This page was last updated on 19 January 2016.


During Desert Shield and Desert Storm Lee Greenwood's "God Bless The USA" became their song as well as our countries so I decided to play the whole thing here to honor the women we lost during the war.

Killed in Operation Desert Shield/Desert Storm:

1991: 15 US Military women, 0 US Civilian women

Total a/o 1 Jan 09: 15 US Military women, 0 US Civilian women

15 US women killed during Desert Shield/Desert Storm

The following women died while serving our country during the 1990-1991 Gulf War which is mostly referred to as Operation Desert Shield-Desert Storm:

10 Jul 91:

USAR LT Lorraine Kerstin Lawton from West Lafayette, IN died in a traffic accident when the four-wheel truck she was driving struck a bus on the road between Dhahran and Khobar Towers. Lorraine was the only 123rd ARCOM  fatality. A member of the 21st TAACOM (CA), and a Ph.D. candidate in Comparative Literature at Purdue University Lorraine was completing research for her dissertation at the University of Grenoble in France when she was activated. She served as the Assistant Secretary of the General Staff of the 22d SUPCOM and as Commander, Headquarters, Headquarters Company, 3rd Personnel Group (Prov). She was awarded the Bronze Star for her performance during Operation Desert Storm and buried with full military honors on July 19. Purdue University conferred a posthumous Ph.D. to her in May 1992 based on her published scholarly research written in English, French and Italian. Her family and friends have endowed THE LORRAINE K. LAWTON AWARD a yearly $1000 academic prize in her memory. This award ceased for awhile but is going to be restarted soon.


Recently I heard from Ben Lawton. It was several emails before I learned that Ben had been Lorraine's husband. He was among the first to arrive at the accident scene as they were in-country together with their Army Reserve unit. Needless to say that was traumatic for him. He remembered some things about her though such as how she found out her gas mask wouldn't seal properly and that her boots didn't fit. He was surprised to read Rita Hawkins paragraph below to find out how Lorraine took care of her boot problem! Lorraine had several opportunities to leave the country when the war ended but refused to leave until all her soldiers were out of there. She was also interested in women's military issues and had been interviewing some of the female soldiers who were there while she was. Ben thinks he still might have her interviews--wouldn't that be something to find?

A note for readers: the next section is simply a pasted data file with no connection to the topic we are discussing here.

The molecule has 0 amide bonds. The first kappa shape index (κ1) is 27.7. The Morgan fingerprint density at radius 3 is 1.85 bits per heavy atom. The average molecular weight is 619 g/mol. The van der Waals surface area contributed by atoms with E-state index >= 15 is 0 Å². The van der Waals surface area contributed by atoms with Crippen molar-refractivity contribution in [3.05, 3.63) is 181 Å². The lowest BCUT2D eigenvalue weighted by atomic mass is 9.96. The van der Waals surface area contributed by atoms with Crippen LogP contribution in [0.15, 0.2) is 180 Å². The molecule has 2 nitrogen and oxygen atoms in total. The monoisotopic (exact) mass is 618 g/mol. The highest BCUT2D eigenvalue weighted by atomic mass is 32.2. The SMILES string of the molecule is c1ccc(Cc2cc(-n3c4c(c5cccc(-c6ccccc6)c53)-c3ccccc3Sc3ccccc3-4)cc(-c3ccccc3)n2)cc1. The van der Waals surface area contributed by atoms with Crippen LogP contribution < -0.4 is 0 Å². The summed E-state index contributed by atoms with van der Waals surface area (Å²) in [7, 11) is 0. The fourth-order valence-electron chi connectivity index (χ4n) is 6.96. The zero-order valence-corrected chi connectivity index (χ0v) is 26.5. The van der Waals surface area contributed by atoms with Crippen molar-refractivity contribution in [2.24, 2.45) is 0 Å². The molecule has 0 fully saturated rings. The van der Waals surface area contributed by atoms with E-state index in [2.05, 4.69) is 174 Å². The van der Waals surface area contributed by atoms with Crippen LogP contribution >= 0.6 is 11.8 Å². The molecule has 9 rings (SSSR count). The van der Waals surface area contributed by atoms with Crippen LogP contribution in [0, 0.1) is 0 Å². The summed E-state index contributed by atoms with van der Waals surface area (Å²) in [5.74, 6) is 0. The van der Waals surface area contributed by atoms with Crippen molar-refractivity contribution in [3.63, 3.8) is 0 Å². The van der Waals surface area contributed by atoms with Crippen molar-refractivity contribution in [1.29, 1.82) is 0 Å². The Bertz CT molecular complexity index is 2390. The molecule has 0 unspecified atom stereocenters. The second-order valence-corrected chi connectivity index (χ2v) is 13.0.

I heard from USAR COL Pete Ciolfi (Ret) about Lorraine. She had borrowed his jeep one day. He showed me where to find the photo of her as well as telling me that LTG Gus Pagonis wrote a book about their time in the Gulf and it might contain more info about Lorraine since she worked in G1 with him.


I received some additional information about LT Lawton from Rita Hawkins and thought I'd share that here: Lorrie was often called "Bubbles" behind her back. The nickname reflected her effervescent personality. She died wearing boots I traded with her in the HQS, 22d SUPCOM parking lot. She was wearing 2 pairs of socks with her desert boots, as they were too wide and a size too big. I had gotten a pair of boots in her size, I'd hoped to trade with someone.  When she heard about it, she cornered me in the parking lot. She was all apologetic about the boots having been worn. I was grateful, as they were already broken in for me. She had the honor of being the first military woman to ever enter the gym at King Abdul Aziz Air Force Base and was responsible for having the Saudi's allow women to use the facilities for limited hours. Though, we had to enter the gym through the back door. Being there meant taking a shower...INDOORS. It was heavenly!